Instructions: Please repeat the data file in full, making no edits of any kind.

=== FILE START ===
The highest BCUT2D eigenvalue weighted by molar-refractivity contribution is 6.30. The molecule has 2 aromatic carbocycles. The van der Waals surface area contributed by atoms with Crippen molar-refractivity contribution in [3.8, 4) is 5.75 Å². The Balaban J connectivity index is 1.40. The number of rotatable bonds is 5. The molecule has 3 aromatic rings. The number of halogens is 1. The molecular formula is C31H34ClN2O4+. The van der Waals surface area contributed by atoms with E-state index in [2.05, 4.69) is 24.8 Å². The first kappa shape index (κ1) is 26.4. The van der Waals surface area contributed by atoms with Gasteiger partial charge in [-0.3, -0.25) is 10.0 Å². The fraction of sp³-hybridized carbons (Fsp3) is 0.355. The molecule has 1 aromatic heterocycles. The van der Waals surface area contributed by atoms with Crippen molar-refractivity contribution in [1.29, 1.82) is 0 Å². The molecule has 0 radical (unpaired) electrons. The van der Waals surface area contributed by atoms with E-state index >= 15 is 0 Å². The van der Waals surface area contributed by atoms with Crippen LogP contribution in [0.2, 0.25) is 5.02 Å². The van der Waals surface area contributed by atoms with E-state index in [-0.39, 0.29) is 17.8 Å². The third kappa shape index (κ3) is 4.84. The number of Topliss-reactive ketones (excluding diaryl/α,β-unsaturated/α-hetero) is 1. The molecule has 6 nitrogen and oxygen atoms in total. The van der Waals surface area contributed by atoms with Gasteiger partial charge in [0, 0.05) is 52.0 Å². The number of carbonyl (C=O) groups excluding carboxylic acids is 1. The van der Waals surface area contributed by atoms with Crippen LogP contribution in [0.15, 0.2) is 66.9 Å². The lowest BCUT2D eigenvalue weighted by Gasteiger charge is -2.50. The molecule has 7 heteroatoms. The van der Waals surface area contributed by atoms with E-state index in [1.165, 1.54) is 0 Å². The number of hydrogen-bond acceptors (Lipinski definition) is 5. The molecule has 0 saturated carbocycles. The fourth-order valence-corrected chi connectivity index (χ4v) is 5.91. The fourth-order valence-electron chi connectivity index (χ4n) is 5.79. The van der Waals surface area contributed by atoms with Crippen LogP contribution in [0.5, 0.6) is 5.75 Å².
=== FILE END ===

The highest BCUT2D eigenvalue weighted by molar-refractivity contribution is 6.30. The molecule has 2 aromatic carbocycles. The van der Waals surface area contributed by atoms with Crippen molar-refractivity contribution in [3.8, 4) is 5.75 Å². The Balaban J connectivity index is 1.40. The number of rotatable bonds is 5. The molecule has 3 aromatic rings. The number of halogens is 1. The molecular formula is C31H34ClN2O4+. The van der Waals surface area contributed by atoms with E-state index in [2.05, 4.69) is 24.8 Å². The first kappa shape index (κ1) is 26.4. The van der Waals surface area contributed by atoms with Gasteiger partial charge in [-0.3, -0.25) is 10.0 Å². The fraction of sp³-hybridized carbons (Fsp3) is 0.355. The molecule has 1 aromatic heterocycles. The van der Waals surface area contributed by atoms with Crippen molar-refractivity contribution in [1.29, 1.82) is 0 Å². The molecule has 0 radical (unpaired) electrons. The van der Waals surface area contributed by atoms with E-state index >= 15 is 0 Å². The van der Waals surface area contributed by atoms with Crippen LogP contribution in [0.2, 0.25) is 5.02 Å². The van der Waals surface area contributed by atoms with E-state index in [-0.39, 0.29) is 17.8 Å². The third kappa shape index (κ3) is 4.84. The number of Topliss-reactive ketones (excluding diaryl/α,β-unsaturated/α-hetero) is 1. The molecule has 6 nitrogen and oxygen atoms in total. The van der Waals surface area contributed by atoms with Gasteiger partial charge in [0, 0.05) is 52.0 Å². The number of carbonyl (C=O) groups excluding carboxylic acids is 1. The van der Waals surface area contributed by atoms with Crippen LogP contribution in [0.15, 0.2) is 66.9 Å². The lowest BCUT2D eigenvalue weighted by Gasteiger charge is -2.50. The molecule has 7 heteroatoms. The van der Waals surface area contributed by atoms with E-state index in [1.165, 1.54) is 0 Å². The number of hydrogen-bond acceptors (Lipinski definition) is 5. The molecule has 0 saturated carbocycles. The fourth-order valence-corrected chi connectivity index (χ4v) is 5.91. The fourth-order valence-electron chi connectivity index (χ4n) is 5.79. The van der Waals surface area contributed by atoms with Crippen LogP contribution in [0.5, 0.6) is 5.75 Å².